The Courier News from Blytheville, Arkansas on December 14, 1937 · Page 5
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The Courier News from Blytheville, Arkansas · Page 5

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Blytheville, Arkansas
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Tuesday, December 14, 1937
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Page 5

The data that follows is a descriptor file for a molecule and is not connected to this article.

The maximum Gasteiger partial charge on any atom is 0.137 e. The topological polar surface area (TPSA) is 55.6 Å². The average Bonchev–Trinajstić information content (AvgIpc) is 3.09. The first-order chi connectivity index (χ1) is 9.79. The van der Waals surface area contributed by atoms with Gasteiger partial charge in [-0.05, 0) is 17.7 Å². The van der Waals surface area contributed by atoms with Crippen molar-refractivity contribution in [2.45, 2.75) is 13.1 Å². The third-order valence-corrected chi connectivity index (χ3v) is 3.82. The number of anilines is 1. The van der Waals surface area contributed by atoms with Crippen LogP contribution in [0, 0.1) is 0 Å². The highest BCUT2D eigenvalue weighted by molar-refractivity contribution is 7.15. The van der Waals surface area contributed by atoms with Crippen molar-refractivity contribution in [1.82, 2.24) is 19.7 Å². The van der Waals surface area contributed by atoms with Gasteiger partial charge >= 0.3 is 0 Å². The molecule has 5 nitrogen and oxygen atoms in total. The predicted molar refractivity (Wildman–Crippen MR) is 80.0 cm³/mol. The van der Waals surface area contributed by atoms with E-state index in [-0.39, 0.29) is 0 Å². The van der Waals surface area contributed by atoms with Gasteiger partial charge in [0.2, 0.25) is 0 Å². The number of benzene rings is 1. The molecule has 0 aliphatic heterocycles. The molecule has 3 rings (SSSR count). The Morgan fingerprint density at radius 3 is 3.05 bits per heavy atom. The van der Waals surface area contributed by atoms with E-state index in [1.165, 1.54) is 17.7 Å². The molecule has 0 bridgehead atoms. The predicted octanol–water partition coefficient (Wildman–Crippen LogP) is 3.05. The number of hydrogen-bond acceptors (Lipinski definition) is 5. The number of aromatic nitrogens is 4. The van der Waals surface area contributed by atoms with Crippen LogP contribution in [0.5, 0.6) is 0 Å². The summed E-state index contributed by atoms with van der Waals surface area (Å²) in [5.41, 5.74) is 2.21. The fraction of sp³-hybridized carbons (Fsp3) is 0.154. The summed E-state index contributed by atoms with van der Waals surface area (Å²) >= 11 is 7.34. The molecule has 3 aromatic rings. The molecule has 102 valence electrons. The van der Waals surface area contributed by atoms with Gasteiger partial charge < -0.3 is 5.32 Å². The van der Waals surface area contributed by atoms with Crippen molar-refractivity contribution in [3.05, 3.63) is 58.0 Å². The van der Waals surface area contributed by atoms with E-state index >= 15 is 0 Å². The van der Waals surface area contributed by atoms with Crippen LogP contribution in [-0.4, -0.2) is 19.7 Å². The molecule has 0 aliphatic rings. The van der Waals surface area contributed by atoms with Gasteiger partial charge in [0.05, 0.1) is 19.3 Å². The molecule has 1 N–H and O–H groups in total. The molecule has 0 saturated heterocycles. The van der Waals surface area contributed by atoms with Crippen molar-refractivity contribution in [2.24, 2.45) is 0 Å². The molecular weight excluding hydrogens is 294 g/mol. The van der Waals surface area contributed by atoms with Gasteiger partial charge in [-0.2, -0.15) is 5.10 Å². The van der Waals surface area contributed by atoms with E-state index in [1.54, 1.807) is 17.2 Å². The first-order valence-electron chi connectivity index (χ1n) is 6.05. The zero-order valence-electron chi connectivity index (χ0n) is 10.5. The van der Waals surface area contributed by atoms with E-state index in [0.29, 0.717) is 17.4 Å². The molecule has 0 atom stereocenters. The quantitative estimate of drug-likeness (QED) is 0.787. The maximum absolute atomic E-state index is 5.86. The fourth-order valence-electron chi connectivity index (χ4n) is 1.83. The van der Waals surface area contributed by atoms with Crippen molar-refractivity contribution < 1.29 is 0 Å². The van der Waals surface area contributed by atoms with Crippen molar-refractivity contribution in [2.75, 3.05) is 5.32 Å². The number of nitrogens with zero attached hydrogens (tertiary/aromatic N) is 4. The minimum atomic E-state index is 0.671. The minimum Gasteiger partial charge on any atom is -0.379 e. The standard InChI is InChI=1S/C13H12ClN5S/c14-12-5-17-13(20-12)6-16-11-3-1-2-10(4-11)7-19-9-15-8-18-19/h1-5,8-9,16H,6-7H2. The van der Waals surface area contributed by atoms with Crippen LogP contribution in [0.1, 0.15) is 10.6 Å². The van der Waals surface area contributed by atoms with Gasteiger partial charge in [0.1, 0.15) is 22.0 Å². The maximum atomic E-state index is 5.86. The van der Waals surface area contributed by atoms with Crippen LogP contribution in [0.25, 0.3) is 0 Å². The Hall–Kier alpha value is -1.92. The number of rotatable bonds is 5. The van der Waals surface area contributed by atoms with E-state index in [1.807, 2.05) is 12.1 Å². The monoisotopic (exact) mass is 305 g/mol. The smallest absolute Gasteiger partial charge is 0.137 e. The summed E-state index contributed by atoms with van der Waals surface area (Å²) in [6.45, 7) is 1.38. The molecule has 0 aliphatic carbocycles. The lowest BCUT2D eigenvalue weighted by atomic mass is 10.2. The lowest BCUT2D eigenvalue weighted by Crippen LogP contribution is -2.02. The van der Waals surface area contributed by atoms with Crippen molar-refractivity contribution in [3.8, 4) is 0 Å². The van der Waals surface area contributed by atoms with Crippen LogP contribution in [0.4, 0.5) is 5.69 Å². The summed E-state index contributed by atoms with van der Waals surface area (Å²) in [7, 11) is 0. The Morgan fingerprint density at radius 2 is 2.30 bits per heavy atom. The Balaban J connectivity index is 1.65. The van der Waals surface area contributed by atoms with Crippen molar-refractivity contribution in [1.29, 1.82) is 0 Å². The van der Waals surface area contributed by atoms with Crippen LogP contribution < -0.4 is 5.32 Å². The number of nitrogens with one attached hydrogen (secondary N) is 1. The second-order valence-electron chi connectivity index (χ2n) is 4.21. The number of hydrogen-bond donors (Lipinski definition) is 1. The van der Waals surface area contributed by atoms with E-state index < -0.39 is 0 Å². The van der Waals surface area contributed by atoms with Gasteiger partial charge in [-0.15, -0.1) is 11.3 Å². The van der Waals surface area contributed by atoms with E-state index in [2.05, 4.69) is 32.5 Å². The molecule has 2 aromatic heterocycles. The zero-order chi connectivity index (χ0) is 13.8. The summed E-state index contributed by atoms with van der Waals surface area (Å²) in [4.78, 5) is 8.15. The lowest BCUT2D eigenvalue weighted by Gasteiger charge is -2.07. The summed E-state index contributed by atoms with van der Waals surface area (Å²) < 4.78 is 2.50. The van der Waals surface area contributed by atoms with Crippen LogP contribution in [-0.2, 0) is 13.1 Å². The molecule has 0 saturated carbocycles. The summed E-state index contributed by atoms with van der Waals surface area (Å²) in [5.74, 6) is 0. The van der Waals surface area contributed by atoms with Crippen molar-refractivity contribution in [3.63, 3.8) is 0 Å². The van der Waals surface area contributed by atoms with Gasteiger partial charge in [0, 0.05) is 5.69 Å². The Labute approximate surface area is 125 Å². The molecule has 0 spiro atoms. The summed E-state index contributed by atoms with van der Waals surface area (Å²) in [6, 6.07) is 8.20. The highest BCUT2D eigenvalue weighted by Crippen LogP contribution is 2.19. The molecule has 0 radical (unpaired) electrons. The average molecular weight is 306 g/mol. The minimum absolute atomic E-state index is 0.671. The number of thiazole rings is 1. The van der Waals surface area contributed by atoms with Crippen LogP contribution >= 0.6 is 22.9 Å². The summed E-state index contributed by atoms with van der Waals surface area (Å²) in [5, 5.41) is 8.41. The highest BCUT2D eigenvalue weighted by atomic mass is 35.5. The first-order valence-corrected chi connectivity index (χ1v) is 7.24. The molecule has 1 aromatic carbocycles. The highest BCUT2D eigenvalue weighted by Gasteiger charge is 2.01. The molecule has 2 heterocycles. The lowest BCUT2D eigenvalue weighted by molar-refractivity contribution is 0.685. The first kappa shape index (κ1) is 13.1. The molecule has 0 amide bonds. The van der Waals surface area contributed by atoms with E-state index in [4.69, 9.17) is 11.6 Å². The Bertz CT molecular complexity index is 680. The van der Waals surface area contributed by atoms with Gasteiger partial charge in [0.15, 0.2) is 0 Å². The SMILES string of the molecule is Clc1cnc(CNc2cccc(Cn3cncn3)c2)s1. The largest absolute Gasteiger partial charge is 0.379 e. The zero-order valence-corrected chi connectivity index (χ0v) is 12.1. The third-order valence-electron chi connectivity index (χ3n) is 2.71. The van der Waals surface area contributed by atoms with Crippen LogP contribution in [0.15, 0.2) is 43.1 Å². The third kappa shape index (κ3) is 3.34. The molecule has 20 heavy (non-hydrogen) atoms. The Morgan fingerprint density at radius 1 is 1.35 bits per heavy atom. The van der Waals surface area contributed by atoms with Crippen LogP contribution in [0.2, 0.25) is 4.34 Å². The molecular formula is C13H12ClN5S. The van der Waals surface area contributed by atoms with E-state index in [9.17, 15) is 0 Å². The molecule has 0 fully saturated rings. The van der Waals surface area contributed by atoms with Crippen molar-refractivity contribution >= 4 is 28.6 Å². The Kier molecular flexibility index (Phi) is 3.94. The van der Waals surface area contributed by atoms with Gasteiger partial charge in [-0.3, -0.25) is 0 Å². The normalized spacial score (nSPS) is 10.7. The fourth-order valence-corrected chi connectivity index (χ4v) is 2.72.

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TUESDAY, DECEMBER M, 1937 BLYTOEVILLE, (ARK.)' COURIER NEWS Schools Talk Purity But Want Action; Latest Example Kipke The Dope Bucket By J. P. Friend Thai the coaches of the Dig Fifteen conference arc trying to eliminate conditions such as existed (luring Hie season jiixt passed Is indicated by their nclions in the recent, business meeting . . And | from the looks of Die thing it appears Uigl they have done the Job well . , . Among the ne\v legislation was a rule that requires teams finishing among the first four in KV 1IAKUY UIUYSON Sports Kilitoi 1 , XKA Hei-vkr. miioiimg tvnivng me nrst four in HS'TV Kicke's summitry dismissal (Jlc staiidangs to play at least l\vo by Michigan is additional cvidDiicc ' " n in that group In order to be that even a coach of a simon-pure cli sib!e lor U\c. conference cliam- collcgc must win. pionslilp the next year . . For Schools shout purity, but tteimml '"stance, pine Bluff, Blylhcvillc "•suits. Little Rock ami Hope llnlslied in Several explanations arc given "'"I- °''dcr during the pnst season for the Kipkc airing, but the real • • • p '"e Bluff was declared the rctisim is tha£ Michigan lost its champion despite the fact that l""">'. Blytljcvillc was also tindcfentixt H appears that the Wolverines Thc y did not meet , . . The Hewon loo frequently and too long, ljras ' however, played Ultle nock h"«vn- n ihr. cvasli came in 1031, for a "d dhln't play Hope . The their administrators mid supporters Chicks met (lie Bobcats but did not to adjust themselves lo any other cl!>s1 ' with Uttle nock . . . Under condition. the new rules each must play two So Klpke, under whom Ann Ar- of t!ie remaining three . of Iroi- bagged Big Ten championships course, there is a possibility 'that or tics in four of his first five years a lea '» outside the group shall wind an;] copped only 10 games in the U P llie season in the undefeated next four, gees just as' he seemed clllss • • . Bui the chances are lo have (nkni a new grip on the finally limited ' Henry "Hank" Crisp, director Of nlhlctlcs at 'Bama. slated us one of the guests ol hojior they can make It a foursome . Anile Heiber, passer deluxe, who is to «l>l>car along \vldi Hulson and Lee In the All-Star game nt Memphis Saturday, may also come with Ihe former Tldesmen, Takes Rough Match at Legion Arena; Malono Wins Over Marcus The !ial, wrestling without his black hood, lost two out of three falls to big Charles SJDkey, (he biter and kicker, in n match Ihat packed in th e mat- fans all the way lo the rafters of the Legion arena here last night. It was one of (lie J Invgest crowds jo attend a wrestling : show here Cor some time and the [ crowd was apparently well pleased 1 by the rough stuff exhibited by both principals. The Incorrigible Slnkey went on a biting spveo and dug his Incisors into Ihe, Bat til any convenient point whenever k became necessary for him to bronk u hold. His Infuriated opponent could do nothing worse than it bit of gouging ""d choking, nnd to keep things from celling monotonous 'Sitikcy alternated his biting wllh some ivell directed kicks. UCferce Mike Meroncy was powerless, lo halt the rough stuff and even found himself tangled up with (he wrestlers on Ihe mat on several occasions. Ptnkcy used the rocking chnlr .'.piit to win bolh of his falls, the first and Ihe third, He required Id minutes to take Ihe first lumble and U minutes for the final. The Bat scored with a crab hold in ten minutes for his only fall. In sharp coujriuit to the main GO was the preliminary bout between Eddie Mnlone and Sid Marcus In which Malonc was the \vln- ,"?,'',' , n >m °" e of tint cleanest exhibitions of stintglU wrestling seen licic In some time. Marcus took Ihe first fall wllh kangaroo kicks, then I lost the second and third. Malone subdued "the flying Jew" with Iho Londos too hold and body pin. H C simply fen on Marcus when the latter missed a flying tnckle and pinned his shoulders to the mitt. Russell Mosley Is Selected 'On All-Southern were: McDonnell, uttle Rock ctnler; Philllpi. rine Bluff, end, an dStone, Ho)JC, tackle, Rose Bowl Bound Tide One of 'Bama's Lightest Kusscll Mosicy. imllbai-k of Ihe Ulylheville high school Ohlcka- stuvs tt-j'to will w«iv the Muroon mil While ngnln next season, has broii mimed on the All-Southern liii:h ticliool football squad picked by John "Itcd" Davis, wli o nmui- 'illy Jimkps .such u selection. Bnvi.-; selected lour plnym from each or is states. In mldDlon lo Mcslcy other Arktttisns selections ., AIU, Dec, u _ Alnbnnm will 8 o to the post, on New four's Bay with one of her light- esl (cums In history. There Is not « fclnclfi man on the starling team that weighs us much as 200 pounds. dipt. Roy Monsky Is the heaviest, and ho lacks two pounds of hitting the 200 pound mark. Jim Ryba Is next In heft at 197. 'flic lightest man 011 the lenm Is nol u back bill n linesman. Perron •,<,?hoc" Shoemaker, right end, weighs but 174 iwiiiids. Joo Kllgvow, left halfback Is next lightest nt 175 pounds. Tlio 'Duma line from end to end averages 169 pounds, The baekflcld average is 18), The team Avernge Is an even 185 pounds. Olm Tiptou. left tackle, at 187 pounds, is Iho lightest starting liicklc nt Alnbanm dining the imst 15 yearn. Thomas Is Stopped By Schmeling NEW YORK, Dec. 14. - Max Schmclliijj signalized his return to I)i6 (tactic ivjirs last night |jy cut- Ung down Harry Thomns, crude but wining Chicago heavyweight. In the elKhth round of a IB-round match before a near capacity crowd in Madison Square Oar- den. Germany's former holder of the world championship, back In a New York rlnR for the first time PAGE'-FIVE since he flattened Joe Louis ' in ihe summer of iwe, toyed with lliomnn for six rounds, put on pressure finally near the end of the-seventh and stopped his rug£C<1 opponent with a slam-bang finish. ^^ Thomas, putting up a earns but almost foolhardy exhibition, wai knocked to tlic canvas seven times before Hefcrce -Arthur Donovan halted the one-sided affair. Firemen Slow 0*r« BOSTON tut-j-No longor vm Jircmcn have to bend to the o»rs to answer alarms oh Deer 1^4 Slilrley out, between the Island and the mainland, has been fllicd 11. Previously firemen had to row 1o the Island U> tight fire by hand FOR CHRISTMAS He will ipprccUto t quality ,11 from our whiskey ih< Whiskeys, Wines, Gins and Cordial* CROSSTOWN WHISKEY SHOP Main and Division i'iluation, ant) with liis team definitely on Ihc upgrade. Members ol the faculty, genuuia and synthetic iiHimiii, anil students yelled for Kinke's scalp a.s- they do iU any crossroads school with football ambitions. 'Hie only difference between the cases of Kipke and Harry Mehrc, who spent 14 years at Georgia, is that, the latter beat the old grads to it by resigning. With Kipke undoubtedly will go L'o). Hcartly W. (Hunk) Anderson. \vlio was brought up from North Carolina state to rise or fall with the one-Lime All-America tack and • kicker. I Pure No Matter How Painful Michigan basaed only one en' gagcmcnl in 1930. Tho Maize and Blue edged out four of eight opponents in typical Michigan style in 1037. Thai would indicate that Kipkc's coaching was highly satis factory during the past campaign, arid Anderson had them ravin? about the Wolverine line before an?. after the rout by Minnesota am' im'lil the fourth consecutive pastin' by Ohio State evidently clinched Ihe argument for the dissenters. Indeed, it was the Kipkc-drilled outfits' inability to handle the Gophers and Buckeyes in traditional contests that unsealed the head man. At bolh Michigan and Georgia college authorities, ; in public utterance of policy, favored moderation and no undue emphasis, and at Ihc tame time expected to play har< schedules including inlersectiona' productions. Naturally, the student.' and old grnris wanted many victories, few or n» defeats. And sc did some of the college authorities . Kipkc's exit proves once more I Ihat the venerable Fielding H. Yos' still retains the upper hand in tbr athletic scl-up at Michigan. Criticf among- the alumni have loudly shouted that Yost interferes witr the coaching slaff. At the close of last season, they petitioned that (he slaff be let atone, and it war announced that Kipkc would have a free rein. One explanation of Kipke's uet ting the gate is that Michigan slil was ;i bit apprehensive about wha' it evidently considered somcthin' ol a scandal. Simply Han Out of Good Boys Whatever scandal existed wn? .self created, for it was'the board o! athletic, control itself which announced that subsidization was suspected in connection with certain freshmen. Inspired by Die presence of Tom Harmcn, tx four-letter lad of Gary, Ind.. and three or four youngsters from Ki.sko School, it is said tha' official criticism was directed at - The following year they would find themselves i in the bracketed class, and so on. .. 4*4 BY-LAWS — Amc-ni; Ihc other outstanding changes in I lie by-laws was the stipulation that each team shall play at least six games in the loop In order to qualify for the championship . . . That means that each team shall be forced to play almost half of u,e remaining members, thereby tightening the championship reins again There was also a decision regarding the addition of members . Upon the vote of the 'conference schools may be admitted . . . But they shall be under probation for a period of one year . . . During that lime they shall have a schcd- ul(> in keeping with the body and adhere (o the other rules it is understood that Para?onid is planning to make application for admittance. £ * i GRID—All four members cf the University of Arkansas' famous passing combination—Divighl sloa>- nnd Jack Bobbins, halfbacks, and Jim Bcnlon and Ray Hamilton ends—are very much in demand by the pros ... It was reported that six teams made application for their services but only two laid in on the line heavy enough to secure 'hem . . . oddly enough, however, 'lie combinations were split . . Bobbins and Sloan were awnrde-j o the Chicago Bears . . . While '•Tamittcn find Benton will do their inss shagging with tlic Cleveland Indians . . . Henry "Ug" Hammond, erstwhile Southwestern (Memphis) star is a member of the Bears . . . Jimmy Lee Howell, on? of the great stars' in Arkansas history, is home at Lonoke after o with the New In a lengths' Kipkc. i U is explained that the board alsr believed that rumors and cross- rumors, phis discontent in man." quarters, would do Kipke and Michigan football no good . . . thai Kipkc probably would be under toe sreal a strain working under such pressure. At any rate, the reason the board advances uuofttcially . . . tha' Kipke didn't seem lo get the mcsl out or the material al hand anc 1 was generally inefficient, ... is somewhat superficial at best. II is unreasonable lo believe that genera! inefficiency would cloak a coach as young as Kipkc with such suddenness. Kipke illustrated what lie cottld do with material frcm 1930 to 1.133, inclusive. He was n young genius sought by Yale then. 4 So (he more logical answer is that S'irry Kipke is just another coach who ran out of the type of hoys who make coaches great—and ihat Michigan can't lake it. Tumbleweeds Turned Into Christmas Trees MULESHOE, Tex. HIP)—People from Texas' South Plains area are always tinding tie\v uses for Uun- blewceds, and llii:. year they have discovered Ihe weeds can bo turned inlo beautiful Christmas trees. They wire three lumbleweecis together, spray them with silver and white paint, and they • have a sncw-c&vercd Christmas tree. Pi-one Is Liberty-177G CLEVELAND (UPI— Stuart Collier, recalling he fell "very patriotic" when he mentioned it. sub- mitlcfl his telephone number, Lil>- crly-1718, in a newspaper oddity contest. successful season York Giants = .,.., interview Howell said that thor" was a great deal of difference between the collegiate and pro-foat- tall game . . . Benton and Sloan linvc accepted an invitation to pla v with the Western All-Stars in Uicr annual New Year's Day tilt witb a similar team from the East, . . . Dana X. Bible. Texas coach, wll' direct the Western luminaries. ALL-AMERICAN—Even the ex ports Imve a wide difference o opinion . . . That fact was re emphasized in the various All American selections ... it war interesting to note the wide varia tion between the groups selcctc'' by the All-Amcrican board ant 1 that of Colliers, considered the successors to the late Walter Cann • . . In the line llic only player chosen by both was LeRoy Monskv Alabama, guard, making him 'undoubtedly an All-Anicrican . . . Clint Brank, Maivfhall Goldberg, and Sani Chapman were named on bolh groups. Byron "Whizzer" While getting the call for the other Post on Collier's eleven . . . Corbitt Davis (Indiana! rounded out the All-America board choices. REUNION—II will be sort of ar Alabama reunion tomorrow ni?ht if the plans of Ccach Joe Dilds" lliuf'nri'iVivo T-tir. Aii,;«t. .»,,..*>... materialize The Ciiick mentor , . . has invited Don Htitson and Bill t-ec to be his guesls al the Chickasaw Club banquet at which tini' the undefeated and untied Blythe- villc Chicks will he honored "with a banquet . . . With 'the affable * * ANTI-FREEZE HEATERS DEFROSTERS TIRE CHAINS Complete Stock I'rompl Service To All Makes of Cars TOM LITTLE CHEVROLET CO. 24 Hour Service Call 633 NOTHING FOPPISH, BUT EVERYTHING STRICTLY MASCULINE AND CORRECT IN STYLE, QUALITY AND PRICE ... ALL ARE REAL GIFTS FOR REAL MEN! SHIRTS His faviuite brand, Arrow and Wilson Bros, sliirls iti all the naves I pntlcms. S1.65 to $2.50 SWEATERS Coed looking sweaters of pure wool made by Wilsun Bros. Sure to plct-isc him. SILK PAJAMAS I.iixurlcrs garmcnta iiorlliy of I.DIIKCHO you \vant to rcmrinbcr with a really nice sift. $5 to $8.50 LEATHER GLOVES Smart Capc'.kin, Mncha, Kid ami Pigskin Gloves, Lined uml inicr- lincil, fine gloves and Hue gifts. $1.50 to $3.95 DOBBS HATS Buy bini a BtAbs Hut Gift Crr- (ificatc in miniature hat bnv he makes hit election Inter. $5 up NUNN-BUSH SHOES $8.50 to $10.50 Fortune Shoes $4 Edgerton Shoes $5 $2.50 to $5 TRAVEL SETS Men's fllfcd ifsdicr travrl sets In « Inrjtc assortment. $2.50 up HICKOK BELTS Complete belt stts wllli attractive, ii\nhy i a m akc them distinctive am) Individual. 50c to $2.50 WOOLEN GLOVES Kmurt looking woolen (jloves, vtry warm nnrt popular wllh a frreal m?.|iy men. $1.50 HANDKERCHIEF & TIE SETS $1 and SI.50 SOCKS AND TIE SETS $1 and $1.50 NECKTIES A h illhitt assoorlmenl of ncre iicckltr- in i.lripcs, checks, solith and novelty patterns. $1 to $2.50 AN OPPORTUNITY TO REPLENISH YOUR WARDROBE BEFORE XMAS! OF MEN'S SUITS and TOPCOATS 1-3 OFF Timely and Merit Suits $22.50 Suits $15.00 $24.75 Suits 16.50 $27.50 Suits 18.50 $29.75 Suits 20.00 $37.50 Suits 25.00 $45M Suits 30.00 Climateer and Merit Topcoats $2230 Topcoats ....$15.00 §25.06 Topcaots .... 16.75 $21.50 Topcoats ....$18.50 $•10.60 Topcoats .... 26.75 Leather Coals Reduced $ 8.75 Coats $6.75 $10.00 Coats 7.75 $11.75 Coats $8.75 $12.95 Coats 9.75 HANDKERCHIEFS PL-re liitcn ami fine cotton Iiand- kcirhicfs with hand lolled edges, will] iniliiih if desired. 35c to $1 PAJAMAS FnulllcsK No-15tlt fclylrs, c om f 0 rt- ablo deeping r-ivmciits In Ihc new styles and color designs. $2 to $5 SCARFS Wool and Silk Scarfs in striking new designs. Put one on the tree fur him Christmas morning. $1.25 to $2.50 WILSON HOSE Scrvlcsable new hose in Silk, lisle and Woolen. Attractive, patterns or conscrviilivo solid colors. 35c - 50c LOUNGING ROBES Komcthlnj- he won't buy for hint- relf but will thrill him Chrislma* mtruing. In sites »nd Flannels, . $6.95 to $10